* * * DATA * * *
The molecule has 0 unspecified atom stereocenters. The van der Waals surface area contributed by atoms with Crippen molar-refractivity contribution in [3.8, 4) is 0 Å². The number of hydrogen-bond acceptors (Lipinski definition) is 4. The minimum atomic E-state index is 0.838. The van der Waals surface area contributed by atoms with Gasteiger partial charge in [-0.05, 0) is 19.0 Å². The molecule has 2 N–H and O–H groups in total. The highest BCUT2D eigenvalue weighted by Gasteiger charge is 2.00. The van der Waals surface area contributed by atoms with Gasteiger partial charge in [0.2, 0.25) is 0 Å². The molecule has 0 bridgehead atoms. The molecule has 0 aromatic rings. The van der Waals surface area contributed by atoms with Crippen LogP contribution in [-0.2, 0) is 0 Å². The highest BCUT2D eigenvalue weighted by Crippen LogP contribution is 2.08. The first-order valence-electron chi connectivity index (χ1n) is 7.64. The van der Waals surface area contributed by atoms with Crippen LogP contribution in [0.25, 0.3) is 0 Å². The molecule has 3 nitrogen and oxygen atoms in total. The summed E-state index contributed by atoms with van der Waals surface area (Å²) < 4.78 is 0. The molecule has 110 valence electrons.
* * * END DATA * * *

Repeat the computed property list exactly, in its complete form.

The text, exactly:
The molecule has 0 unspecified atom stereocenters. The van der Waals surface area contributed by atoms with Crippen molar-refractivity contribution in [3.8, 4) is 0 Å². The number of hydrogen-bond acceptors (Lipinski definition) is 4. The minimum atomic E-state index is 0.838. The van der Waals surface area contributed by atoms with Gasteiger partial charge in [-0.05, 0) is 19.0 Å². The molecule has 2 N–H and O–H groups in total. The highest BCUT2D eigenvalue weighted by Gasteiger charge is 2.00. The van der Waals surface area contributed by atoms with Gasteiger partial charge in [0.2, 0.25) is 0 Å². The molecule has 0 bridgehead atoms. The molecule has 0 aromatic rings. The van der Waals surface area contributed by atoms with Crippen LogP contribution in [-0.2, 0) is 0 Å². The highest BCUT2D eigenvalue weighted by Crippen LogP contribution is 2.08. The first-order valence-electron chi connectivity index (χ1n) is 7.64. The van der Waals surface area contributed by atoms with Crippen LogP contribution in [0.25, 0.3) is 0 Å². The molecule has 3 nitrogen and oxygen atoms in total. The summed E-state index contributed by atoms with van der Waals surface area (Å²) < 4.78 is 0. The molecule has 110 valence electrons.